New Zealand was a significant market for the Minor with many cars being imported as rolling chassis prior to local coachbuilders constructing bodies that in the majority of cases echoed the shape of models available in the UK. However, a significant number didn’t follow this trend and locally designed, lightweight bodies began to appear. The example seen here is based upon a 1931 season car, its high headlamps and black radiator surround providing the clues. Unfortunately the rear of the car is obscured but enough of the well proportioned two-seater coupe body can be seen to assess its appearance. The image from which this extract was taken includes three Minors, all of which were taking part in a reliability trial in the Christchurch district of South Island during late 1931 or early 1932, the image appearing in a February 1932 edition of The Autocar. (Photoscan courtesy of LAT Images)

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IOTW no.368

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1930 Minor Fabric Saloon

This snapshot image of a mid-1930 Manchester registered car (VR 8409) has little to commend it as it is typical of so many ‘car and their owner’ shots of the period. It was during the tail-end of the twenties decade and throughout the thirties that car ownership became far more widespread – while still bestowing a certain cachet upon the owner resulting in the plethora of similar images to be found today on eBay and elsewhere. In this photo the car may well have been owned by a company who provided it for their ‘commercial traveler’ or sales representative. The be-suited man leaning against the Fabric Saloon certainly has that appearance and even carries a pen and pencil in his waistcoat breast pocket.

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IOTW no.367

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1928 Minor prototype UD 2268

Just how many Minor Fabric Saloon prototypes were built in the spring and early summer of 1928 is frequently debated. The earliest known image is the famous shot of UD 2071 with William Morris standing alongside. However there are a number of other images particularly of UD 2268 (as seen here) and UD 2270, this car being the subject of a publicity  photo-shoot in Bibery, Glos during the summer of that year. Additionally UD 2483 was photographed around the same time in Norfolk while other publicity photographs of the period show Minors with number plates deliberately removed. It has also been pointed out that the factory moved plates from one car to another with complete disregard to the law despite their ability to affix trade plates. While the answer to the question of how many Fabric Saloon prototypes or development cars were built is likely to remain unanswered, we do know that there were at least four evidenced by the images taken that summer, the big assumption being that number plates were not swapped around!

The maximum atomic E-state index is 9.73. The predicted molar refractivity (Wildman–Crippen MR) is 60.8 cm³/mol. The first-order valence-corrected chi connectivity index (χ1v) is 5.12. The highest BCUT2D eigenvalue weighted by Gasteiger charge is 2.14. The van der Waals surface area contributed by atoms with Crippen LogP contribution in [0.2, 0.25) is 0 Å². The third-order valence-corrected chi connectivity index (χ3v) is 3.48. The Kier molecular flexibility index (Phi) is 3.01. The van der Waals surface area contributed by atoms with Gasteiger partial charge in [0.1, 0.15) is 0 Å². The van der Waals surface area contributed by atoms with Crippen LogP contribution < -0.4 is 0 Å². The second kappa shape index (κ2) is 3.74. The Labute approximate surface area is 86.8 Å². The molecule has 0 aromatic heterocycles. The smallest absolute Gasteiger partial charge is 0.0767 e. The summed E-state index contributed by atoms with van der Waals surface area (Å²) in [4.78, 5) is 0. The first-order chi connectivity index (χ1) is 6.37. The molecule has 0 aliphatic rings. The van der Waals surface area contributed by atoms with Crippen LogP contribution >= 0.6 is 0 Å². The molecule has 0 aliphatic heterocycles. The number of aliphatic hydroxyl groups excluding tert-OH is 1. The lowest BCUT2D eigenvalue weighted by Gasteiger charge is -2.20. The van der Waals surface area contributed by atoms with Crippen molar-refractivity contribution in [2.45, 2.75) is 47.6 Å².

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IOTW no.366

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1931 Swallow Hornet Tourer

When launched the four-seat Hornet tourer was priced at £225, just £5 more than its two-seat counterpart. By 1933 the prices of the (by now) very successful Swallow models had risen dramatically, with the two-seater selling through sole agents Henly’s at £255 while the price of the four-seater had reached £260. The Henly empire had grown significantly by 1933, with branches opening away from its London hub including a new outlet in Manchester. This undoubtedly aided sales of the all Swallow models including the Hornet variants. (The re-touched image is a scan of a piece of Autocar artwork and appears here courtesy of LAT Images)

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IOTW no.365

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The Morris Eight

The Minor’s successor on the Cowley production lines was the Morris Eight. Surprisingly it wasn’t packed with new technology and even reverted to a three speed gearbox but it was a completely new car from the wheels up with a brand new three bearing crank, 918 cc engine. Its up to date styling mimicked that of the February 1932 launched Ford Eight Y Type Saloon and the outgoing Minor’s appearance looked dated alongside the thoroughly modern Eight. The car was a big hit with customers who seemed to far prefer the Morris version over competing models from Ford, Standard and Singer. The Morris Eight quickly became Morris Motors best-ever selling car with the Series E Eight continuing in production after WWII, with the last versions leaving Cowley in 1948. The car seen here is a 1936 Sliding-head two-door Saloon, this image first appearing in a June 1936 edition of The Autocar. (This is an Autocar photo-scan appearing here courtesy of LAT Images)